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Reader Comments (5)

Posted: Nov 25th 2007 5:32PM (Unverified) said

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This looks like a very interesting game.

I have to say, I first heard about MUD's back in the halcyon days of the BBS. When I went to college in '93, I remember everyone talking about them but I never could figure out how to access them.

Nowadays, I try just about every one that I can find, but I find the huge difference between the text interface vs the usual graphics of mainstream MMO's to be pretty intimidating.

Maybe it's my own lack of imagination, but I find MUD's to be more difficult to become invested in just due to the fact that things are harder to navigate. Most MMO's have a great tutorial level or three, the UI is typically pretty intuitive (especially since they are becoming more homogenized...not a plus, just an observation) and there is a definite linear progression.

I'm gonna play BatMUD with a purpose and hopefully I can figure out what all the hype is about. Thanks for pointing me to this one!

Posted: Nov 25th 2007 5:49PM (Unverified) said

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I totally appreciate interesting subject matter being posted to this site. Discussion topics like this bring an element of depth that goes beyond basic mmo news and happenings.

That being said, this is the second post today I've been compelled to correct "begging the question". It doesn't "beg the question"; it asks the question or raises the question. Begging the question refers to circular logic in which the conclusion of an argument is also an unstated premise within it.

I have not played Batmud, but I used to be into muds back in their glory days, so I might check this out out of curiosity. Several years ago there was another mud that created a graphical interface. I can't remember its name, but it was horror-themed (I think you could play as a vampire, zombie, etc). The gui was for stat tracking, mostly. It had HP/MP bars and, if memory serves, a north/south/east/west compass to move between rooms. I really enjoyed this fusion of "gui mud" until they went to a subscription service, at which point I quit. It was too expensive for having such low overhead costs.

I think the term "MMORPG", or any of its variants, is really outdated. In the late 90's it was popularized to differentiate the typical multiplayer games of the time with what was new about certain products (e.g. that they could support thousands of players simultaneously). Now that these games and services are a mainstay, I feel that throwing around the MMO tag can be done away with. After all, where do we draw the line for inclusion in the "massive" club? We say Warcraft is in, but it supports less simultaneous players in-world than Eve. Other games have less far less than Warcraft per server, so do they count? What gets more to the essence of what we mean is the idea of "persistent world". This also clarifies the debate over whether games like Guild Wars should be considered an MMO. It satisfies the favored terminology, but when persistence is taken into account, we can see how these games are different houses with the same curtains.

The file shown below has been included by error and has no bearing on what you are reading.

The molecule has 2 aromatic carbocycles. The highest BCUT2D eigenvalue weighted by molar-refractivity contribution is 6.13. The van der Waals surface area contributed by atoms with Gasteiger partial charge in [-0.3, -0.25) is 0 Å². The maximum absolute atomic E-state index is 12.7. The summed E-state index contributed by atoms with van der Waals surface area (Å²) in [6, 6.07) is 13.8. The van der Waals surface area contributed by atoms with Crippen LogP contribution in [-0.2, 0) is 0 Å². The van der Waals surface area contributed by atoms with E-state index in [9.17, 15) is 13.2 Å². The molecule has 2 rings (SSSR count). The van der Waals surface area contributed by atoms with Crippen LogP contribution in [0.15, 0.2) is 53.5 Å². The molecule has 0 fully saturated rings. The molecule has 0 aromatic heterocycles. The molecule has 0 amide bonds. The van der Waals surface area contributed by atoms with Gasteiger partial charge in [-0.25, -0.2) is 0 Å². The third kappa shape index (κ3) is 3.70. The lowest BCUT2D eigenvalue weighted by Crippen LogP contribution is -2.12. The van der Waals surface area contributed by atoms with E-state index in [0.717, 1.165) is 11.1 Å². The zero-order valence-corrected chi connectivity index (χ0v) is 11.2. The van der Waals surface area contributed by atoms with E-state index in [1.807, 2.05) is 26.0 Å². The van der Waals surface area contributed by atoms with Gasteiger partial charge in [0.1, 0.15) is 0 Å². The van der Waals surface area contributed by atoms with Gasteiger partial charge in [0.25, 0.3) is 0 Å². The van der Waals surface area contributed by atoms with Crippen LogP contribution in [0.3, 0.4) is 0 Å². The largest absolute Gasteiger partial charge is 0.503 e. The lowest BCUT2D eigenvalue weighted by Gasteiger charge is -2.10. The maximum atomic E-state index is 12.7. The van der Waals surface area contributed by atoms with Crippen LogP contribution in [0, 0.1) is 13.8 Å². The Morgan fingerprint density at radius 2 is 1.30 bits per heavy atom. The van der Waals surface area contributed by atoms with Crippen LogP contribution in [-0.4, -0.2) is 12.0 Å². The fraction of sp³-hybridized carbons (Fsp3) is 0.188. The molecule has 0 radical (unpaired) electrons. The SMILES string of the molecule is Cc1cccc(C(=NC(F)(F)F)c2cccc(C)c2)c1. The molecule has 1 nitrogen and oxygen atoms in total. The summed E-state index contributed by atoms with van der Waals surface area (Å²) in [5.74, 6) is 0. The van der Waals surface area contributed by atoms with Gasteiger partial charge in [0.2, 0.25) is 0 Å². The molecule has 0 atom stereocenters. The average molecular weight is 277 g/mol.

Muds like Batmud, and even non-graphical ones, count as (what we like to call) MMOs to me, since they are persistent worlds. I think this differentiates them even more than how many players they support. When you quit playing Quake the game was over, but when you logged off of Ultima Online events were still taking place. Things were happening with or without you, and it's the same way with muds. They may only have a few hundred people playing in total, let alone at one time, but the spirit of "persistent world" places them in the same neighborhood as their commercial brethren.

Posted: Nov 26th 2007 12:38PM (Unverified) said

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"do you feel that a well-written MUD can provide the same level of personal interaction and character development as can the average MMO?"

I almost laughed when I read this. I've been playing in MUDs and MOOs and MUSHes etc. since about 1995. My favorite being GemStone III (now GemStone IV). As far as I'm concerned, there's not a single graphical MMO on the market that does more than scratch the surface of personal interaction, character development, not to mention character customization, as the original text-based games that they're based upon.

Posted: Nov 26th 2007 1:27PM (Unverified) said

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I've always wanted to get into MUDs, however I have a hard time find ANY information on which ones are fun to play, etc. or even which ones there ARE. It's very difficult to get any information.
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Posted: Nov 28th 2007 7:56PM Durinthal said

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That's precisely what I was thinking, and I believe that anyone that's played one of Simutronics' games (I'm a former DragonRealms player) or anything even remotely close to their level will realize that text-based games not only provide more character development and interaction, but are more immersive and far more customizable.

Some of the things that make them so much better can't easily transition to a graphical game, but even the ones that can I haven't seen much of. One easy example: titles for your character. When a Rogue hits 60 in WoW, why not give him the optional title of "Assassin"? He could then be Assassin Bob, or stay as Prowler Bob, which is a title he picked up 20 levels ago.

Another example: items that are purely for show and don't necessarily get in the way of your actual gear. Maybe Prowler Bob wants to wear a robe to be disguised as a mage, or just a shirt that makes him look particularly dashing. Have special slots for clothing that only changes your appearance.
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